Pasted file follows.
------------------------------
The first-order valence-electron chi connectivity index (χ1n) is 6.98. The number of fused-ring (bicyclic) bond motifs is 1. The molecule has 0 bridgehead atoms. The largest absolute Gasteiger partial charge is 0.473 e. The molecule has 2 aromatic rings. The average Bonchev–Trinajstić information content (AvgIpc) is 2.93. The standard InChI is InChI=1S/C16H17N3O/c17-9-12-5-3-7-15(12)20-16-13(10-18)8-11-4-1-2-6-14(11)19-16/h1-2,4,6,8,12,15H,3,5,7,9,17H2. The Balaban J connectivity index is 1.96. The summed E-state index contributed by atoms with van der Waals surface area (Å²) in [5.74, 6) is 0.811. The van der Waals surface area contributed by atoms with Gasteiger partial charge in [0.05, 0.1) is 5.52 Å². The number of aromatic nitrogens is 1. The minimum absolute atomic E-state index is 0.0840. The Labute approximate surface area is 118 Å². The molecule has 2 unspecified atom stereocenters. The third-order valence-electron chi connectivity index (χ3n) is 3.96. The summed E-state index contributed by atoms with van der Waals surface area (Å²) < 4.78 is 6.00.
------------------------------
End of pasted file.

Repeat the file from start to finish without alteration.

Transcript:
The first-order valence-electron chi connectivity index (χ1n) is 6.98. The number of fused-ring (bicyclic) bond motifs is 1. The molecule has 0 bridgehead atoms. The largest absolute Gasteiger partial charge is 0.473 e. The molecule has 2 aromatic rings. The average Bonchev–Trinajstić information content (AvgIpc) is 2.93. The standard InChI is InChI=1S/C16H17N3O/c17-9-12-5-3-7-15(12)20-16-13(10-18)8-11-4-1-2-6-14(11)19-16/h1-2,4,6,8,12,15H,3,5,7,9,17H2. The Balaban J connectivity index is 1.96. The summed E-state index contributed by atoms with van der Waals surface area (Å²) in [5.74, 6) is 0.811. The van der Waals surface area contributed by atoms with Gasteiger partial charge in [0.05, 0.1) is 5.52 Å². The number of aromatic nitrogens is 1. The minimum absolute atomic E-state index is 0.0840. The Labute approximate surface area is 118 Å². The molecule has 2 unspecified atom stereocenters. The third-order valence-electron chi connectivity index (χ3n) is 3.96. The summed E-state index contributed by atoms with van der Waals surface area (Å²) < 4.78 is 6.00.